When you sell medically underwritten products, stroke is a demon.
About 800,000 people in the United States suffer a stroke each year, according to survey results from the National Institutes of Health.
Although three-quarters of the stroke victims are over the age of 65, strokes can affect younger people, too. Many of the consumers most eager and able to buy personal protection insurance are ages 45 to 54. Stroke has already hurt many of those prime age consumers’ insurability.
One great source of raw data on the prevalence is the Centers for Disease Control and Prevention’s Behavioral Risk Factor Surveillance System (BRFSS).
We used the latest BRFSS data, from 2016, to create a list showing the percentage of prime age residents in each state who, in 2016, had already had strokes.
Stroke prevalence in the 45-54 age group in 2016 ranged from under 1.2%, in Rhode Island, to over 5%, in two states. The median was about 2%.
To see the states where the stroke prevalence rate for prime age residents looked the worst, see the data card gallery above.
For an alphabetical list of 2016 stroke prevalence for the 45-54 age group in all 50 states, click here.
What Agents Can Do About Stroke Risk
For a younger consumer, suffering a stroke may make it much harder to qualify to buy life insurance, disability insurance, long-term care insurance, or any other products free from the Affordable Care Act restrictions on underwriting for major medical insurance.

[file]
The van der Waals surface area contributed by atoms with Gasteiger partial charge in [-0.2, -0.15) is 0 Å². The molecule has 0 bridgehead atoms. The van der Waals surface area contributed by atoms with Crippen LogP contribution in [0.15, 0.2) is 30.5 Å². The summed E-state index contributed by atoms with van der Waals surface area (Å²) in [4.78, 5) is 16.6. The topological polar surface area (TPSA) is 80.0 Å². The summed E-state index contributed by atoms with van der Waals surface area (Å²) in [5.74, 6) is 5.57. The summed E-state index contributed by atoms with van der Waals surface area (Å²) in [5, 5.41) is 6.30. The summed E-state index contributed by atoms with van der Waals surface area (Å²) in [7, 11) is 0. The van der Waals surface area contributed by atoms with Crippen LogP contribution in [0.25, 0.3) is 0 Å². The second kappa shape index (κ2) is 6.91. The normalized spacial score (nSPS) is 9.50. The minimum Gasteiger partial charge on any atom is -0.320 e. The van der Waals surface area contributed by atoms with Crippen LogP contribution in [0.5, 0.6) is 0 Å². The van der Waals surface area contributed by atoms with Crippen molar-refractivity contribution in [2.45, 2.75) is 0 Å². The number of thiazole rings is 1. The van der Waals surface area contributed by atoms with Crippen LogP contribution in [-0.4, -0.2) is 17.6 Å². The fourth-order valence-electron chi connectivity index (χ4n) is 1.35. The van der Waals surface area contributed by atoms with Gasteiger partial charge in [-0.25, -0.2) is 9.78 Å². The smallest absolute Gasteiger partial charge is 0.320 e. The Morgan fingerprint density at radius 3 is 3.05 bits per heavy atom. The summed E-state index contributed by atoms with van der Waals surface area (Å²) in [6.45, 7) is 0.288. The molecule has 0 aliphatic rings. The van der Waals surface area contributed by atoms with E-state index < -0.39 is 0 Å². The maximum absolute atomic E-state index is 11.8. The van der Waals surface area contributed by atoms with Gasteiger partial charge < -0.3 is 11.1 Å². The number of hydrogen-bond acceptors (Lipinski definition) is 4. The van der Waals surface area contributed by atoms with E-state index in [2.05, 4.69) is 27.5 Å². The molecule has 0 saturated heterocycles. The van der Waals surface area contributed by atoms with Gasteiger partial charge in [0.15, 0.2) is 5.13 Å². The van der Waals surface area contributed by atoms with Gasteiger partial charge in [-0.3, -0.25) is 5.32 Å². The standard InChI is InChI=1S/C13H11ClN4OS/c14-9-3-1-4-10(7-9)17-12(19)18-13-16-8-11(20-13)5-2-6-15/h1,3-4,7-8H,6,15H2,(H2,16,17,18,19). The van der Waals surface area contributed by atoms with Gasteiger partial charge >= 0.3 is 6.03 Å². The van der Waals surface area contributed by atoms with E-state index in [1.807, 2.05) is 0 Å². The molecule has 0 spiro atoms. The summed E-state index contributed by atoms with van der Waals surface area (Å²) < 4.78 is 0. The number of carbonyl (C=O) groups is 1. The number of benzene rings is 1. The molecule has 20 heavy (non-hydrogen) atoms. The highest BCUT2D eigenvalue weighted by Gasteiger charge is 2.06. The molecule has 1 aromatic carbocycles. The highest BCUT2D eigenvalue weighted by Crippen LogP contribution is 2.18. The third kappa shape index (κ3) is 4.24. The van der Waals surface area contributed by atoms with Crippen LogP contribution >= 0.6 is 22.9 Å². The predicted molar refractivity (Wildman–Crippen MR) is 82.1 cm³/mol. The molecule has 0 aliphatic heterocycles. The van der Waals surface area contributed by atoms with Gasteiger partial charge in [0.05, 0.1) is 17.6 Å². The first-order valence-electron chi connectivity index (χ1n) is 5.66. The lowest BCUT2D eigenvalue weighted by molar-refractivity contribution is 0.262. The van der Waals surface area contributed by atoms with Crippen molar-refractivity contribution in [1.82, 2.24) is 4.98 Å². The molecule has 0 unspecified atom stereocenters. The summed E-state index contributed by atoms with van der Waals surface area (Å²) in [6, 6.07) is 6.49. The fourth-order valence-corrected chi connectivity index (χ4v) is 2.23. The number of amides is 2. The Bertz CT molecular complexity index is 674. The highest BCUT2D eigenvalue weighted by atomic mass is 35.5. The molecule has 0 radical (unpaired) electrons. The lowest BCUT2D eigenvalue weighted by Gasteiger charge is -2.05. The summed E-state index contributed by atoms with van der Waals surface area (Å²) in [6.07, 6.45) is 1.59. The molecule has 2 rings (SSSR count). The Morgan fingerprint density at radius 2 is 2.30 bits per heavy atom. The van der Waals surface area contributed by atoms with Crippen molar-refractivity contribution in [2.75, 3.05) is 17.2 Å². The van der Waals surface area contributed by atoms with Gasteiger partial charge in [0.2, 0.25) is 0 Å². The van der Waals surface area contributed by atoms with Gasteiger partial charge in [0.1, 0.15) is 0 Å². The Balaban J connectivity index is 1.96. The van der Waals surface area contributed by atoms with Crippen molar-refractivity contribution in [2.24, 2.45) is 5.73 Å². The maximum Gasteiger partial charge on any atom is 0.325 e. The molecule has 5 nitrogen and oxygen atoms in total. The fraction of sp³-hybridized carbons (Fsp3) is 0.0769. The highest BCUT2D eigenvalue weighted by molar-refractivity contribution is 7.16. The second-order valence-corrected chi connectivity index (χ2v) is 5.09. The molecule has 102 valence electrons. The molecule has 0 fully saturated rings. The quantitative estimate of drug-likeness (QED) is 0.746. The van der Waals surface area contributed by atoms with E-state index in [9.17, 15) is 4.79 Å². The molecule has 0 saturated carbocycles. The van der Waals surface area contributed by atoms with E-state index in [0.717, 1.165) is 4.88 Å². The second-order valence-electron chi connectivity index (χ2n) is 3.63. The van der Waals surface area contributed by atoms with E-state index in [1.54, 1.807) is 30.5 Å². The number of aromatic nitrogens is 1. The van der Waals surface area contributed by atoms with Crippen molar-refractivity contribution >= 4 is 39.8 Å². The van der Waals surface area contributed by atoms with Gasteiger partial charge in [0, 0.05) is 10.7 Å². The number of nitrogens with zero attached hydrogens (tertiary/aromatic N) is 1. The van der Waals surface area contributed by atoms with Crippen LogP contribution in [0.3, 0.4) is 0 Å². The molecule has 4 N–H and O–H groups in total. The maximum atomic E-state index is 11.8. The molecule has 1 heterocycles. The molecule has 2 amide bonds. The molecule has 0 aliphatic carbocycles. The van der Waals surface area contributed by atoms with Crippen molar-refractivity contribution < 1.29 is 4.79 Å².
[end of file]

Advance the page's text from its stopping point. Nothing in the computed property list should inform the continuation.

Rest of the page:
Here are three ways agents can address this problem.
- Sell more insurance. Today.
One of the most important uses of stroke prevalence data is as a motivating factor for young prospects: Agents must stress the importance of buying medically underwritten coverage as early as possible, when most prospects and clients are still healthy.
- Sell the idea of wellness.
Agents should also stress the importance of prospects and clients taking care of their health, to preserve their ability to buy coverage later in life.
- Know how to help clients who have had strokes.
Clients who have already had strokes may still have some ability to buy products such as life insurance or disability insurance.
Many insurers, reinsurers, insurance marketing organizations (IMOs), and underwriting consultants talk about stroke underwriting requirements and procedures on their websites.
Pinney Insurance, for example, an IMO, has an article on its website that discusses the differences between underwriting for a transient ischemic attack and a full-blown cerebrovascular accident.
Cassani Insurance has posted a number of life insurance company underwriting guides that show how the insurers handle applicants who have had strokes.
Factors that may affect how underwriters evaluate strokes include:
- The need to take medications, on an ongoing basis, as a result of the stroke.
- The presence of chronic conditions, such as high blood pressure or diabetes, that could lead to another stroke.
- Any signs of permanent neurological damage.
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